A thought provoking and disturbing production showcasing two fabulous performances.
Image Lucy Goleby in Paper Doll. Image by Kate Williams Photography.
The latest world premiere as part of the ‘New Fitz’ program of Australian plays, Paper Doll is short, sharp, intense and very disturbing. Written by Katy Warner in response to the current mainstage sold out production of A View From The Bridge, Paper Doll is brilliantly directed by Lucy Clements and features two gripping performances by Lucy Goleby and Martin Ashley-Jones.
Staging is sparse and minimalist, the actors utalise the intimate theatre space in a bare black box studio effect with a few hand props. This creates an even greater sense of intense, urgent intimacy. It’s a powerful play about betrayal and hidden secrets. Paper Doll is a highly topical work examining sexual predation and pedophilia, showing a grown woman meeting her abuser, years after the events. It’s all about power and control and the threatening imbalance in the relationship – or is it?
The cast is tremendous. Bearded Martin Ashley-Jones arrives wet from standing in the rain, unable to obtain a taxi. At first, he appears to be a rather nice if perhaps a bit scruffy bloke, perhaps a bit uncertain, lost and nervous. He doesn’t have anywhere else to stay and she (Lucy Goleby), with her kind heart, says that she couldn’t let him be homeless.
But why then, is she so nervous? Why is she so disturbed? And why such strong repeated body language to keep him at a ‘safe’ distance?
Paper Doll raises lots of questions. The atmosphere is menacing, sinister – there is an aura of mystery, of confused female perplexity which turns into challenging revelations of major significance.
Ashley-Jones in his terrific performance swoops between repellent, powerful and controlling and drawing our compassion. At first he appears to be repentant and constantly apologises for what happened years ago. He appears hesitant and unsure – yet is this all a surface act? He also reveals the insistent maleness of the instinctive manipulator who always believes he is right and what he wants is good. We see him sad and emotionally hurt and vulnerable, teasing with shared memories and coaxing, almost pleading. (Yet he is also menacing and threatening at times.)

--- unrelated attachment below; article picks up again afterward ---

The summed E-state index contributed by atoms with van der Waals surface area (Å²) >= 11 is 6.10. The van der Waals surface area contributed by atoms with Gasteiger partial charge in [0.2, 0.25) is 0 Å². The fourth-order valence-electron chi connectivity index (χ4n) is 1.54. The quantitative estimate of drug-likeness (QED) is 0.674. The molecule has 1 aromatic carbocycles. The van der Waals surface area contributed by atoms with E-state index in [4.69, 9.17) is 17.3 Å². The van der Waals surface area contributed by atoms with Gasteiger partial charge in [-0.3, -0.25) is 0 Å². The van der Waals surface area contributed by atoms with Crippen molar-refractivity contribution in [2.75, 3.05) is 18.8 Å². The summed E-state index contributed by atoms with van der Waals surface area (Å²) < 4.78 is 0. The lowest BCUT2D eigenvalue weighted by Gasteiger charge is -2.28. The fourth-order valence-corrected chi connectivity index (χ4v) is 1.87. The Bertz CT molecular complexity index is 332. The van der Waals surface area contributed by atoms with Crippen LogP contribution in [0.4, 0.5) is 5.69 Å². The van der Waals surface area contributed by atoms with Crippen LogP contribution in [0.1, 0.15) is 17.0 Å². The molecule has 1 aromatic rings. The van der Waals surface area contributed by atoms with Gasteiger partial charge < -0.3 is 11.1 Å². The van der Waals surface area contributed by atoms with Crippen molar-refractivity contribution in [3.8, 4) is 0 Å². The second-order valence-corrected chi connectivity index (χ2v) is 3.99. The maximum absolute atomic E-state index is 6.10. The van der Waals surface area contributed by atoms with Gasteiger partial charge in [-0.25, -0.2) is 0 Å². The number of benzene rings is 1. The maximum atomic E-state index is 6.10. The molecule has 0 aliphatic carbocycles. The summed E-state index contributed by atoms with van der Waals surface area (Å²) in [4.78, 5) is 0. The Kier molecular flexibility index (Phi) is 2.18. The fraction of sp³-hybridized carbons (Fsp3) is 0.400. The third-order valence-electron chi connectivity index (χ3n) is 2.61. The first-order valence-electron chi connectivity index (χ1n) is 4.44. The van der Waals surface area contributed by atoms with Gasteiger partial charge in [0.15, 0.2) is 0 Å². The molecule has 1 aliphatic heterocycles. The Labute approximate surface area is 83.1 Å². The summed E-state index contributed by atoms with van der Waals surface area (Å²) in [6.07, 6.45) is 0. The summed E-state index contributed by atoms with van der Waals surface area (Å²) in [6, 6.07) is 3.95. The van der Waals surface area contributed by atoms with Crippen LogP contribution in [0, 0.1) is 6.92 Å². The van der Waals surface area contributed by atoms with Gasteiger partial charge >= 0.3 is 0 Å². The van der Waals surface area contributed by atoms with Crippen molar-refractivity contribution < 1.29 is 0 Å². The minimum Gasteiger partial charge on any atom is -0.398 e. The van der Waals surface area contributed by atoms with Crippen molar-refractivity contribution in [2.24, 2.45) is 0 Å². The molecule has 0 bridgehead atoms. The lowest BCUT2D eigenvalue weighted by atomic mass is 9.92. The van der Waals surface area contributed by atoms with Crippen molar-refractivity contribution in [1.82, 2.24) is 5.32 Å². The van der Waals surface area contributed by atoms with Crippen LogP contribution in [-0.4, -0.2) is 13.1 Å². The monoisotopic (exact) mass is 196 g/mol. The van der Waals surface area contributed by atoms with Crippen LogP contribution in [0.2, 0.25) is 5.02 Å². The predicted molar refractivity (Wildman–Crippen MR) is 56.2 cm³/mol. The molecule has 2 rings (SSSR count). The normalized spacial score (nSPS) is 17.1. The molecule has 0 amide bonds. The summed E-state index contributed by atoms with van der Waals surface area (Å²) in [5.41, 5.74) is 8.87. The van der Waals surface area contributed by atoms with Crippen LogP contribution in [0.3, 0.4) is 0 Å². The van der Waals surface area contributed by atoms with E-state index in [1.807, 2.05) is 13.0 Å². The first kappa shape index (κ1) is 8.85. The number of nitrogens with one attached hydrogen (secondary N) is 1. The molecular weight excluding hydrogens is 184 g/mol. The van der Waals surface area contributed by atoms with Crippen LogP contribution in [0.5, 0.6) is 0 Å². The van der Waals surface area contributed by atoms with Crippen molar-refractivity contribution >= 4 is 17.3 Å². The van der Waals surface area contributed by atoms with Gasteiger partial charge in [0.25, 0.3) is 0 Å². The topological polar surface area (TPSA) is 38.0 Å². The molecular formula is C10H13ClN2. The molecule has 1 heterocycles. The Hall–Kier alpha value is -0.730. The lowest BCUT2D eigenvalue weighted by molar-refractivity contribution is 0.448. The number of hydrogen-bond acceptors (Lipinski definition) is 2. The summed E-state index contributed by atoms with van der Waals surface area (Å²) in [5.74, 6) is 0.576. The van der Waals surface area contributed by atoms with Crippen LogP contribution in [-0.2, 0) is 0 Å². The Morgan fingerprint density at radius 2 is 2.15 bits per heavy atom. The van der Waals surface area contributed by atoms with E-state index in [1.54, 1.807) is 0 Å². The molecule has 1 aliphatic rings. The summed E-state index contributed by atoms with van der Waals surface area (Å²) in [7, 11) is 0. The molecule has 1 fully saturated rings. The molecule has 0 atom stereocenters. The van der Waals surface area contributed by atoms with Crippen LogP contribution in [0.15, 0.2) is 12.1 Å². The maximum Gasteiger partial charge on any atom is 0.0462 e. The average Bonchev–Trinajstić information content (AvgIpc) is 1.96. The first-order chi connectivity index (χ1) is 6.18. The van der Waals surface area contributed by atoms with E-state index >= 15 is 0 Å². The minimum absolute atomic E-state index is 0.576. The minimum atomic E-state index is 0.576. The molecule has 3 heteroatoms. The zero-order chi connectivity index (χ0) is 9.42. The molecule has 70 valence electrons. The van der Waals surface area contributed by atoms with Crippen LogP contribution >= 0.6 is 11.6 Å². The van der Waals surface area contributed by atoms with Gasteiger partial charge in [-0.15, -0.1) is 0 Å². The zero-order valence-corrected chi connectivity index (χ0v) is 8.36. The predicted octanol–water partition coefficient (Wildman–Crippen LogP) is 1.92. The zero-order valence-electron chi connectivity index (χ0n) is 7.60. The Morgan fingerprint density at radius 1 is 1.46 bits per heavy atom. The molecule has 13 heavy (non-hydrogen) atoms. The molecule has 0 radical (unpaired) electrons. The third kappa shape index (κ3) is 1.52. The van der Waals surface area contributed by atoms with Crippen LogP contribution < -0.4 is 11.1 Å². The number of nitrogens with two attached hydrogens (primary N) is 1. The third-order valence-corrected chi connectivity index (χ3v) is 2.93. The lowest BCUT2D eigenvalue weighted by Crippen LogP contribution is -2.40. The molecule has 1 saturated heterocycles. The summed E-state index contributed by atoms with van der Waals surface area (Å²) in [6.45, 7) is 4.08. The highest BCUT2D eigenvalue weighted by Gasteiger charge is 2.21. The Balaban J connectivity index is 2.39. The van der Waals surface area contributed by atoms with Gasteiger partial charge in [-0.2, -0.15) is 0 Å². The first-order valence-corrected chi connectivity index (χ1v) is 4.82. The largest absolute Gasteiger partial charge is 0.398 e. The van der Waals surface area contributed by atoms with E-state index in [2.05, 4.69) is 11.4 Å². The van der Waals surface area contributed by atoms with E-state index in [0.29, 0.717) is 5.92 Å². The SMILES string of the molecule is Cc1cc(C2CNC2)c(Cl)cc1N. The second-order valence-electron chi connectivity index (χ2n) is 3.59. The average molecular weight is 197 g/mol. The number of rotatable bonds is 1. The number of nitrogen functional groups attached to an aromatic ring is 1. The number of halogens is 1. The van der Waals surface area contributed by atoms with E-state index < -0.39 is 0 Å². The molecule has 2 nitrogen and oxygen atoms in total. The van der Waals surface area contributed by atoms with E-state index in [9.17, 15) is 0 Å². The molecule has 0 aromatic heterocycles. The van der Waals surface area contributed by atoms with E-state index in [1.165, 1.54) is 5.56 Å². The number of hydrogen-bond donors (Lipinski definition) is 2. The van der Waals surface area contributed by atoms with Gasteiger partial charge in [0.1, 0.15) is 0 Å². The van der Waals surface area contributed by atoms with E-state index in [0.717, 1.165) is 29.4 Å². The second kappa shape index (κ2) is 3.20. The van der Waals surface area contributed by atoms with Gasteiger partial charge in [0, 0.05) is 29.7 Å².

Goleby darts and stalks around the small stage area with watchful wariness. A good woman, she is still struggling to come to terms with what happened and has somehow managed to create a new life for herself. From the beginning she sets barriers and rules but He attempts to break them. She tries to come to terms with the past feelings of guilt and shame that still haunt her and always will. Goleby volcanically seethes with the rage of all women and we expect it to explode. Goleby comes close, she struggles to break out of her conditioning but her anger is heroically contained – just.
There is a compelling atmosphere of engrossing yet rather nauseating menace. This riveting yet disturbing work raises lots of issues and will provoke many discussions.
Rating: 4 ½ stars out of 5
Written by Katy Warner
Directed by Lucy Clements
Cast: Martin Ashley-Jones, Lucy Goleby
Old Fitzroy Theatre Nov 7-18 2017
First published on
What the stars mean?
- Five stars: Exceptional, unforgettable, a must see
- Four and a half stars: Excellent, definitely worth seeing
- Four stars: Accomplished and engrossing but not the best of its kind
- Three and a half stars: Good, clever, well made, but not brilliant
- Three stars: Solid, enjoyable, but unremarkable or flawed
- Two and half stars: Neither good nor bad, just adequate
- Two stars: Not without its moments, but ultimately unsuccessful
- One star: Awful, to be avoided
- Zero stars: Genuinely dreadful, bad on every level